17. Canteen Worker

    Canteen Worker Well-Known Member 2016 Tipping Competitor

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    Lsz - it was the Knights at Brookie and it was a massive turnaround. We also played ST G that season a few weeks later when they were good and we dusted them as well. It was a start of the long way back. In those days, with Andrew Walker, we could score 30 each week but we conceded 50!!!!
     
  18. Matabele

    Matabele Well-Known Member

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    ummm..... I think you're forgetting the last 20 minutes of that game where they scored 26 to beat us?
     
  19. lsz

    lsz Well-Known Member Staff Member 2016 Tipping Competitor

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    Was that beaver's 250th game?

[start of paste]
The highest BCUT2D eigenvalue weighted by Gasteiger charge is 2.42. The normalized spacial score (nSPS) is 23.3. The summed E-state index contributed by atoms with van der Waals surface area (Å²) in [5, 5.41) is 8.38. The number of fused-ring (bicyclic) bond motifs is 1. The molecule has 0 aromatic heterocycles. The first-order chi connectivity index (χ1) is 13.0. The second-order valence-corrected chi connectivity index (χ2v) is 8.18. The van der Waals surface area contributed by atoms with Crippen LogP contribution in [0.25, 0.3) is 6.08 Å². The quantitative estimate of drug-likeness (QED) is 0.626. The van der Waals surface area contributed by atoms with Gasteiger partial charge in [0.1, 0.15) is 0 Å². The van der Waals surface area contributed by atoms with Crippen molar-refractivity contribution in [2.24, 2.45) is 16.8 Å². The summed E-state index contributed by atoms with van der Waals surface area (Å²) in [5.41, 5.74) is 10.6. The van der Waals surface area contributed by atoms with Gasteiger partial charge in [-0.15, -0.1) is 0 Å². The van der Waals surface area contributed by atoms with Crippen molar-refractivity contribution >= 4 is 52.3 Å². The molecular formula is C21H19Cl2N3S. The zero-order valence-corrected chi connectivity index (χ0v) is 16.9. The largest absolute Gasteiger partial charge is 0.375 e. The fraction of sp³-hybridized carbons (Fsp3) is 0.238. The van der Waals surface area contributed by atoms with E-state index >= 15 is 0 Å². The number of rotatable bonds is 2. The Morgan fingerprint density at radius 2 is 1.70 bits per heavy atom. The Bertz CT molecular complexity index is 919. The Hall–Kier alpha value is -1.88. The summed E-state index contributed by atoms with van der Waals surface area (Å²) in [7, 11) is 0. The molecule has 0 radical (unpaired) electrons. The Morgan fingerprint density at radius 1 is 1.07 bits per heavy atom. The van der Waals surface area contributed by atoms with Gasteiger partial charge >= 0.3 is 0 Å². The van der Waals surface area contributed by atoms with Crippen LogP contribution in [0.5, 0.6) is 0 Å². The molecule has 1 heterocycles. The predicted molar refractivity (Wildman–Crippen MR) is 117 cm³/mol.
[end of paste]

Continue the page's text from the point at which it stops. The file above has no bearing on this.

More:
20. Kiwi Eagle

    Kiwi Eagle Moderator Staff Member 2016 Tipping Competitor

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    Great read, especially when we cast our minds back to the aftermath of Round 2, and that popped up on occassions during the year

    Hasler couldn't coach, Lyon was an overpaid hack, Matai was ****, Orford was a choker that didn't have what it took for a premiership, Watmough was crap and Bryant almost the worst prop in the NRL

    The way the team binded together through all the rubbish thrown at them from the experts in the media, and gave the most comprehensive display in history. Was an absolute pleasure to be sitting there watching, and sing the songs after the match

    I arrived back home to some terrible news, and the Manly boys will never know how much that win means to me during this time and is helping me through